There are two choices for how to entertain the children on a rainy day at this time of year. Either throw on the waterproof gear, go out and enjoy it, or break open the craft materials.
Here are ten of our favourite colourful rainy day craft activities to do with the children:
1. Make a fabric pom pom rainbow bunting. We used coloured netting, but any strips of fabric should do.
2. Paint a tshirt. Could use an old tshirt or a pre washed new one. We used bottle tops and fabric paint to create a colourful letter on tshirts.
3. Make a mini-beast. We love dragonflies. Used a peg and felt tips to make our own version, which to this day, still live on the fridge, thanks to the magnets attached.
4. Make a graffiti cake. Break out the icing pens and gels. You provide the cake and they provide the enthusiasm.
5. Gather up toilet roll tubes, paints, marbles and magnets to make a magnetic marble run. The more colourful the paint, the better. Hours of fun making and playing.
6. Paint feet or hands and make colourful prints. We made cards ready to send on birthdays.
7. Make a cardboard maze and paint some colourful characters to race around it. Ours are made from acorns, but it could be stones or anything that is small enough and round.
8. Have a fish race. Just need paper, felt tips, string and a straw.
9. Make an army of origami mice. Colourful paper and patience essential.
10. Make a circular snail racing board. As colourful as you like, although avoid textured surfaces as snails don’t like travelling over them. Easy to find snails on a rainy day. Just remember to return them from where ever you found them.
Hope you found something to brighten up a rainy day. Who knows. It may even scare away the rain clouds. No promises.
Somehow we didn’t get round to a craft activity I’d planned for the weekend. Not sure why, but it did mean that everything was lined up for us to do it after school yesterday. It happens to have a St David’s day theme. We chose a folk tale from one of our welsh story books. As we had less time, I drew up some figures from the story on white paper and transferred them to black construction paper, before cutting them out.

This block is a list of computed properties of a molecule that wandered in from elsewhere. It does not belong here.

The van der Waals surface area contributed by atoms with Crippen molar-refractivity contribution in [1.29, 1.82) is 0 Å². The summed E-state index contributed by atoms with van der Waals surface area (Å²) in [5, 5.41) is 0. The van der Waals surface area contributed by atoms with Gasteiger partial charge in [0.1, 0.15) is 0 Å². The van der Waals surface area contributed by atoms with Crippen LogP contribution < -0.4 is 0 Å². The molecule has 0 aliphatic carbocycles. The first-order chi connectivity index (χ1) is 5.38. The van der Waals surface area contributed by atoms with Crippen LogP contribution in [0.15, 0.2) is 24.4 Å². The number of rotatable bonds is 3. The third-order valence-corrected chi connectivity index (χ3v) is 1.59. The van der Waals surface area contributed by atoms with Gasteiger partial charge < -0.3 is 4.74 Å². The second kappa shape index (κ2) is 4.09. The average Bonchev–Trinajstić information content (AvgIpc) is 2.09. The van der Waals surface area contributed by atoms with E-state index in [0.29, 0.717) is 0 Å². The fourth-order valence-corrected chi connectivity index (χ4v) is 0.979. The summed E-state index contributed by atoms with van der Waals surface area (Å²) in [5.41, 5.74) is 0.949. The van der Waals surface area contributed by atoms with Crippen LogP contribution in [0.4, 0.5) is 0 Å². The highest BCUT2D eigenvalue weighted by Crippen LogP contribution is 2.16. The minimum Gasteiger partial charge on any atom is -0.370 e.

BL and I taped a sheet of white tissue paper to a cardboard frame, we made. Not forgetting to tape on feet to help it stand upright.
By this stage it was dusk. TF ran upstairs to find his torch. I showed the children how to hold the figures up to the shadow theatre and shine the torch behind it.
It was lovely to see BL and TF working together, telling the story. They remembered all the details. It really was entertaining to listen to them.
Later, I lit the fire in the sitting room and they used that to light the stage. Looking through from the kitchen, I could see the effect was stunning. I couldn’t help smiling at the sight of teddies all lined up to watch the play. Once they had run through the play, they started to make up other tales between them. Always amazes me that even the most simple toy can stimulate so much. In fact, I think the simpler it is, the more imaginative play is inspired. Open ended play at its best.
I suspect that they will make more players for their shadow theatre and more tales will be performed by my little story tellers. One change I will make. Next time I’ll organize a mirror for the teddies to hold. Just so the stage hands can enjoy the play too.
Of course it doesn’t have to be just for St David’s Day, I’m tempted to make a dragon for St George’s day too. Any favourite story would be fun to make and perform. Which would you make?
I’m linking up with Karen’s #LetKidsBeKids. For simple play ideas for children, hop on over.
Also linking up with the wonderfully creative Sara at creative jewish mom and
to Tuesday Tutorials
We like to celebrate St David’s day each year. If only by making a batch of welsh cakes, but if we can add a bit of crafting into the mix, then all the better. This year we are opting for welsh felt leek brooches. As St David’s day is next Saturday, we made our leeks this weekend.
They worked out so nicely, I’m going to share a step-by-step.
To start, you’ll need white felt, green felt tips, white thread, safety pin, scissors and a needle.
We cut a 2.5″ x 3.5″ rectangle from the felt.
Next step is to sew a line of running stitches as shown in photo, using the white thread. Make sure you anchor the thread at the beginning, by sewing three small stitches, one on top of each other, before you start the running stitch.
At the end of the line, pull the thread to slightly gather the end of the felt, then roll the felt up as shown. Don’t cut the thread.
Once it is rolled up, anchor the thread again with three little stitches on the spot, as shown in the above photo. Next sew two thirds along the long edge of the roll, to hold the roll together. Finishing off with three little stitches again. You can cut the end of the thread off now. This makes the stalk.
Using the felt tips, colour the top third of the leek, which is not sewn. Make sure you have done both sides of the felt.
Cut the leaves as shown above.
Next add the roots to the leek. I like to do this double thread, which means that the ends of the thread are even. Then sew as shown in the photo. This method will anchor the root to the felt.
Next sew the safety pin onto the back of the leek. I put it so that the join is covered by the pin. It is personal preference which way round the pin goes, but I prefer the head of the pin at the top.
Then Bob’s your uncle. Your felt leek is ready to be worn. For younger children, who cannot sew, the leek can be glued instead of sewn.
I know the children are looking forward to wearing their leeks on Saturday.
I’m aiming to post the recipe we use for welsh cakes later on in the week. In the meantime, if you’d like some more St David’s Day activities, take a look at some other of our craft and activities. Welsh cake recipe is here.
Linking up with Craft Schooling Sunday and LetKidsBekids. Giving the children time away for all the tech.